Hypothyroidism and hyperthyroidism can cause a variety of muscle or joint-related symptoms. Both hypothyroidism and hyperthyroidism are known to cause what are called myopathies—the medical term for diseases that affect your skeletal muscles.

Skeletal muscles are the muscles connected to your bones. An example of skeletal muscles are your biceps in the upper arm or the quadriceps in your thighs.

Myopathies most often are seen in what are known as the proximal muscles.

These are the muscles that are closest to the center of the body, such as the thigh or shoulder.

In myopathies caused by inflammation or metabolic conditions—such as autoimmune thyroid disease—white blood cells may attack parts of your muscle and the surrounding blood vessels. Abnormal levels of certain biochemical substances may also end up accumulating in your muscles, leading to weakness or pain.

Different thyroid conditions can also be associated with particular types of muscle and joint problems.

Muscle and Joint Pain With Hypothyroidism

Hypothyroidism can result in a variety of muscle and joint-related symptoms. Most commonly, these symptoms are fluid retention, which results in the swelling of muscles, or swollen muscles that are pressing on your nerves. Some of the problems seen include:

  • general muscular weakness and pain, including cramps and muscle stiffness
  • general joint pain, achiness, and stiffness, known as “arthropathy”
  • tendonitis in your arms and/or legs
  • carpal tunnel syndrome, which involves pain, tingling, weakness, achiness, or numbness in your wrists, fingers, or forearms. It is due to swelling of membranes that compress a nerve in your forearm
  • tarsal tunnel syndrome, which is similar to carpal tunnel syndrome, and causes pain, tingling, burning, and other discomfort in the arch of your foot, the bottom of your foot, and can potentially extend into your toes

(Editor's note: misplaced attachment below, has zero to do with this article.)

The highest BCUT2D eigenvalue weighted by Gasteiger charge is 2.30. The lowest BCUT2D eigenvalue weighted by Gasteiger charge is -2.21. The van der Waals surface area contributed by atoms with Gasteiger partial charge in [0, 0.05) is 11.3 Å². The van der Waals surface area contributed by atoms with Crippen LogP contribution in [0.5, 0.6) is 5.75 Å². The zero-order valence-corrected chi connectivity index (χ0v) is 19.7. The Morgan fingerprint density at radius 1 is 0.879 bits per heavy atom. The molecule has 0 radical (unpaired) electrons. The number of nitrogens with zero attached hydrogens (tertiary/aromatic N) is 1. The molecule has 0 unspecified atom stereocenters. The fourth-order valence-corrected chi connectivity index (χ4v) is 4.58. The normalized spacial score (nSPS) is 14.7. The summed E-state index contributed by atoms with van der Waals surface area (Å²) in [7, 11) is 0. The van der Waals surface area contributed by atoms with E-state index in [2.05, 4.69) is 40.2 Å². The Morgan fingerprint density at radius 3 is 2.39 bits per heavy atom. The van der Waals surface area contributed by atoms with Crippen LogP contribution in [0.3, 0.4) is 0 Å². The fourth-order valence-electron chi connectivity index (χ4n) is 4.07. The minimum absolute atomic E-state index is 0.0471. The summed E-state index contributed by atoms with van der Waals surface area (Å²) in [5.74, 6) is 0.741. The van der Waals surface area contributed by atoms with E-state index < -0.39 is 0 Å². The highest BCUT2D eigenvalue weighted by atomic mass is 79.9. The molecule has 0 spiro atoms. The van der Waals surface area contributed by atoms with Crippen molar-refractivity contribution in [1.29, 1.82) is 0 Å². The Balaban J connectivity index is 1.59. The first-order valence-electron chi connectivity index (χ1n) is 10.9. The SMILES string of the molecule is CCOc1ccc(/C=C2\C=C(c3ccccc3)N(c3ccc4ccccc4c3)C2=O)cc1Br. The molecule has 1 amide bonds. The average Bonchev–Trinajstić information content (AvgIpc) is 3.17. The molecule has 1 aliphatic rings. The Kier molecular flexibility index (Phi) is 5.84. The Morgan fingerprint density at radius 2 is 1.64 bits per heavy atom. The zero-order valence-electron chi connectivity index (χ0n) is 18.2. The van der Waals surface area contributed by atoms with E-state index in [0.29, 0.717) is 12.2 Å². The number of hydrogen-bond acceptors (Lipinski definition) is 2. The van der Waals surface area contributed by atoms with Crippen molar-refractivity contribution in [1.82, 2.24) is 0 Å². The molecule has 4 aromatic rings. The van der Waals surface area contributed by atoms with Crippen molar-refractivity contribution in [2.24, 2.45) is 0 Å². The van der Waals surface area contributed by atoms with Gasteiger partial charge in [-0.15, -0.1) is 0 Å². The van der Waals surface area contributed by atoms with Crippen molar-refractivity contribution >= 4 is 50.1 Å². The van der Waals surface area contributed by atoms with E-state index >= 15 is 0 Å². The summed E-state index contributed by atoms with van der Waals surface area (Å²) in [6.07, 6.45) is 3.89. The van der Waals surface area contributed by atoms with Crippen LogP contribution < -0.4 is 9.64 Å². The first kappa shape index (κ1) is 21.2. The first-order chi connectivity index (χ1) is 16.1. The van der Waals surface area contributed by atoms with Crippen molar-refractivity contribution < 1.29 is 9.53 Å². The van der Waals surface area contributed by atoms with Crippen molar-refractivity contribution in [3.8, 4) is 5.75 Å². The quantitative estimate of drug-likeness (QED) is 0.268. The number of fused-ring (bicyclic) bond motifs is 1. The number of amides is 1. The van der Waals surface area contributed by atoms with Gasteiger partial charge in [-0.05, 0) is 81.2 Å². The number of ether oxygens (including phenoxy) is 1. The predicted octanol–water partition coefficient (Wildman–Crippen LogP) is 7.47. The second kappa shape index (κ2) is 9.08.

• frozen shoulder, also known as adhesive capsulitis, which causes pain, limited movement, and stiffness in your shoulder

Muscle and Joint Pain With Graves’ Disease/Hyperthyroidism

In hyperthyroidism and Graves’ disease, you may experience muscle weakness and fatigue, known as hyperthyroid myopathy. Pain in muscles is not as common in hyperthyroidism.

Some people with hyperthyroidism actually lose muscle tone and strength, a process that can be referred to as “muscle wasting.” Some common complaints include:

  • difficulty climbing stairs
  • difficulty holding or gripping objects with your hands
  • difficulty reaching your arms above the head

In some cases, the muscles affected can include those that help you swallow, so you may have some hoarseness or difficulty swallowing.

When the Pain Doesn’t Go Away

Typically, the worst of these symptoms and conditions usually resolve for the most part with proper treatment of your thyroid condition. When muscle and joint pain does not go away with proper thyroid treatment, however, it’s time to ask several questions:

1) If you are hypothyroid, are you getting sufficient and proper treatment? In other words, is your treatment “optimized” or are you undertreated? Resolving insufficient thyroid hormone replacement, or meeting a need for additional T3, may be required to resolve your muscle and joint pain.

2) If you are receiving optimal thyroid treatment, and still suffering joint and muscle problems, should you get a referral to a rheumatologist for further evaluation and possible treatment? A trained rheumatologist can provide a more thorough evaluation for arthritis and fibromyalgia. Rheumatologists are experts in joint and muscle problems, and treat arthritis, some autoimmune conditions, various musculoskeletal pain disorders, fibromyalgia and tendonitis. To find a rheumatologist in your area, check the American College of Rheumatology’s Doctor Directory.

3) Have you been evaluated for fibromyalgia? Interestingly, on the subject of fibromyalgia, some practitioners actually believe that fibromyalgia is a symptom of or manifestation of hypothyroidism.

Fibromyalgia is a syndrome that features specific tender points in the body, with widespread weakness and fatigue.

4) Should you look into alternative therapies? Some patients with chronic joint and muscle pain related to their thyroid conditions have had success with therapies, such as massage, acupuncture, and myofascial therapy. In terms of supplements, researchers at the National Institutes of Health’s National Institute of Arthritis and Musculoskeletal and Skin Diseases have found that glucosamine and chondroitin “may have some efficacy against the symptoms of [osteoarthritis].”

Sources: www.verywell.com